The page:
I only routed us through Reno for convenience, but this Nevada city turned out to be one of the more pleasant surprises on our recent trip. Surprise #1 was the newly renovated (ready for business on Memorial Day, 2014) and truly excellent casino-free Whitney Peak Hotel that used to be Fitzgeralds. The famous, street-spanning neon sign that challenges the night is a few steps from WP’s entrance. Surprise #3 was Campo, the best restaurant in town.
My initial goal was to visit Reno’s #1 TripAdvisor attraction, the National Automobile Museum; but Ruth and I ended up instead at #8, the Nevada Museum of Art because TripAdvisor reviewers raved that it was an unheralded gem. It is, in fact, the only museum in Nevada accredited by the American Association of Museums. This may sound like a commercial-filling boast, but it’s not. Only 5% of U.S. museums earn this accolade.
NMA’s far-reaching quest for display-worthy art, Ruth and I quickly learned, is well represented by the current Paruku Project. Mulan is a small community in Western Australia. When the Mulanese source of food was threatened by a red worm parasite, they sought the help that resulted in a 2 year effort involving scientists, artists, and writers. Some of the AbORIGINAL art that resulted is on display until December 7, 2014.
The other exhibit that instantly grabbed our attention closed on September 7. I don’t usually write about museum shows that are going away soon. However, this one, Doris Duke’s Shangri La: A House in Paradise, was so 5 Compass that I decided to make an exception. Moreover, it’s on its way to the Los Angeles Municipal Art Gallery after leaving Reno and will be there from October 23 until December 28, 2014. It will then move to a final venue, the Honolulu Museum of Art, from March 4, 2015, until July 5, 2015. If you can’t get to any of these 3 cities to see the first traveling exhibit inspired by Doris Duke’s totally unique Hawaiian home, you can locate a copy of a very fine book, Doris Duke’s Shangri La: a House in Paradise: Architecture, Landscape, and Islamic Art, published by Rizzoli.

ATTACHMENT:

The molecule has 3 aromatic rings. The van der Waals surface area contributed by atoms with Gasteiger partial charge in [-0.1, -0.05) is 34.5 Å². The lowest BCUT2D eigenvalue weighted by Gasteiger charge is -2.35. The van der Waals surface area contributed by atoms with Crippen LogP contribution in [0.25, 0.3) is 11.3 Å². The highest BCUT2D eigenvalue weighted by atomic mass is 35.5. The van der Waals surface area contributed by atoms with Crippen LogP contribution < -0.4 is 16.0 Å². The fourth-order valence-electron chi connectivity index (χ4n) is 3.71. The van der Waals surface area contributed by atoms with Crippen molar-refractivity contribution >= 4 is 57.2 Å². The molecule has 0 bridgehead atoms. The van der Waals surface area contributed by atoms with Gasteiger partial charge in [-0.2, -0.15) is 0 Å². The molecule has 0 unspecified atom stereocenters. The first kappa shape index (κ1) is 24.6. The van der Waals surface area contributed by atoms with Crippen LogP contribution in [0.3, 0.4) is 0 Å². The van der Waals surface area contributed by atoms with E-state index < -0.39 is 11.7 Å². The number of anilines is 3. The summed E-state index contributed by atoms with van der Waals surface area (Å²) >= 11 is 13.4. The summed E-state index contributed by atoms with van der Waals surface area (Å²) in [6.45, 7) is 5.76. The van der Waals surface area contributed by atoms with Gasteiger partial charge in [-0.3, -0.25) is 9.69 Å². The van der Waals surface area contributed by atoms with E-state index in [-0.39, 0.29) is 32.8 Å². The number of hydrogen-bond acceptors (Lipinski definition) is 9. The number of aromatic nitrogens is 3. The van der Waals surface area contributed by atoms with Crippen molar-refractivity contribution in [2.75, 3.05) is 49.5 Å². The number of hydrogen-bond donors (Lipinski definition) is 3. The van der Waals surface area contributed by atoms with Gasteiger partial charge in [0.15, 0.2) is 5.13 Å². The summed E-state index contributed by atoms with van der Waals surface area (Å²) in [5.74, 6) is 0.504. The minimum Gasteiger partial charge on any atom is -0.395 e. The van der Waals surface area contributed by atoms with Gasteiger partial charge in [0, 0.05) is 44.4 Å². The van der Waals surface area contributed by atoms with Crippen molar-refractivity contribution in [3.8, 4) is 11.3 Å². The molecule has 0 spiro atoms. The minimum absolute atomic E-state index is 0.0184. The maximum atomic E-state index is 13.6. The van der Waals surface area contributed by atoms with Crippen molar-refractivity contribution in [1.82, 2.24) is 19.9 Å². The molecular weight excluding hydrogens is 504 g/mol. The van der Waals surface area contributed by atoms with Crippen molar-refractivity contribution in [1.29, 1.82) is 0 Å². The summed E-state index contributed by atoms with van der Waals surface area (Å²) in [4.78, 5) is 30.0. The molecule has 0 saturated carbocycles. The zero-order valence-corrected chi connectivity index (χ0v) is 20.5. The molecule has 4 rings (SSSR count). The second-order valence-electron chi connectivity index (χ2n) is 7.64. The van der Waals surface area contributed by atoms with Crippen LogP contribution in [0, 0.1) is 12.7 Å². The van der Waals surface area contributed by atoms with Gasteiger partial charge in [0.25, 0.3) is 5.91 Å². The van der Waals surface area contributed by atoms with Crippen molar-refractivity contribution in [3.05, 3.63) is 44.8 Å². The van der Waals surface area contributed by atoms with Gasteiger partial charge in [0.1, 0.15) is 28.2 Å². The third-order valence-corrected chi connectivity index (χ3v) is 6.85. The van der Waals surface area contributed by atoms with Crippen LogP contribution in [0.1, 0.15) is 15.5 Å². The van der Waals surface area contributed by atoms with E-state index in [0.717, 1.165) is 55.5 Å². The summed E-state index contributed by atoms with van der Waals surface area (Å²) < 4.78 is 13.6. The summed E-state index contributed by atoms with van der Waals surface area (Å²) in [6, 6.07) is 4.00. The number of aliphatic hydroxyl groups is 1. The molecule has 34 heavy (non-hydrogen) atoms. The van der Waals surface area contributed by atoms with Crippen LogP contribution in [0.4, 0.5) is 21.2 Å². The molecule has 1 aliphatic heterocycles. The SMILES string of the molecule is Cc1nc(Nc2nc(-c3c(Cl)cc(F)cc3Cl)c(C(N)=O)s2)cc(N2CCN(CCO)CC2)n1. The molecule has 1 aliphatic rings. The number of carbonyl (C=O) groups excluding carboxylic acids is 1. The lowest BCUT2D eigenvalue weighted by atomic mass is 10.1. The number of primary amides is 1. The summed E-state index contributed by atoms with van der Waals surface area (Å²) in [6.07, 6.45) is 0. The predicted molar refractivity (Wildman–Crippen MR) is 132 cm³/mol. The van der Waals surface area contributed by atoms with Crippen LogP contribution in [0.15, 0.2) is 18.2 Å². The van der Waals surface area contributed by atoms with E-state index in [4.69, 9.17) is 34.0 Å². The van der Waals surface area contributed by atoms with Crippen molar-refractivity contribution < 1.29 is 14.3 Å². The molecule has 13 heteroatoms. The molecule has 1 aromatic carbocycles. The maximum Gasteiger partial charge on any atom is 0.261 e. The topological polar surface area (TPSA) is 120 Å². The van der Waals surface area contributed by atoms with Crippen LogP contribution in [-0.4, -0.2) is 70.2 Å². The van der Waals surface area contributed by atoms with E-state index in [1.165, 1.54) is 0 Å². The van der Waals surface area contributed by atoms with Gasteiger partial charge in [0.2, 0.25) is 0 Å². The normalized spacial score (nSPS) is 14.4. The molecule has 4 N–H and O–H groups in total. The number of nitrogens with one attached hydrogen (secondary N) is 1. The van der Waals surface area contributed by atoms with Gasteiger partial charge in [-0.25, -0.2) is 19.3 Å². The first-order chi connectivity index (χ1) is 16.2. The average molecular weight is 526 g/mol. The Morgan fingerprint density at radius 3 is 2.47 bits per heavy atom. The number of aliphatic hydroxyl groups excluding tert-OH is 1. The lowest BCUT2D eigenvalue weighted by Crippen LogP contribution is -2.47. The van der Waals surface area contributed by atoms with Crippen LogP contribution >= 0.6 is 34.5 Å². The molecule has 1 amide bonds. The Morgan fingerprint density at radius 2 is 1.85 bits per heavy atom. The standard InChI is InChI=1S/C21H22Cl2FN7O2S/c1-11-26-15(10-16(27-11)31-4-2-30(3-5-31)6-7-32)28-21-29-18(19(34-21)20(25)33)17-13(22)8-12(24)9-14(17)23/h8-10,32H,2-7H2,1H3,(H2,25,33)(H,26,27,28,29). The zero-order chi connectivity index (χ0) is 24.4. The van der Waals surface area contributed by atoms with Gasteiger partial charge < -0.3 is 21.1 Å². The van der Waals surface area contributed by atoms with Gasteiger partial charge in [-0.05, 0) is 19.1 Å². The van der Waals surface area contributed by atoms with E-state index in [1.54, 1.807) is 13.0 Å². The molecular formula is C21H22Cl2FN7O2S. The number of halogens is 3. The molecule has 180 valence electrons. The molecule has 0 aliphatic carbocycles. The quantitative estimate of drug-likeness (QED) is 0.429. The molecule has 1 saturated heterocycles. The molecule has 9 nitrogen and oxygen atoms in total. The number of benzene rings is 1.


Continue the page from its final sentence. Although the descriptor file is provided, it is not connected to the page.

As I watched a virtual tour of Duke’s painstakingly put together home, I decided that seeing this exhibit was almost as good as being there. Among the displayed items were lots of personal photos of Duke and many of her personal possessions, like the steamer trunk she and James Cromwell used on their honeymoon in 1935. But the bulk of this intimate glimpse of Shangri La is the furniture, doors, screens, hanging lamps, etc. that decorated her Honolulu estate. Doris married James, a diplomat, when she was 22 and he was 39. The marriage lasted 7 years. Her 2nd attempt at wedded bliss to another diplomat, Porfirio Rubirosa, was extremely controversial. Indeed, Duke’s whole life was tabloid-worthy. But her philanthropy is disputed by no one, and the 50 years of effort she expended beginning in the mid 1930s to turn Shangri La into an Islamic dream house is commendable.
Situated on 5 acres near Diamond Head on Oahu, Shangri La can be visited. The best way to book the popular $25 tour sponsored by the Doris Duke Foundation for Islamic Art is on-line and long before travel. But there is, at least for now, a worthy alternative–visiting Reno, LA, or Honolulu to see House in Paradise.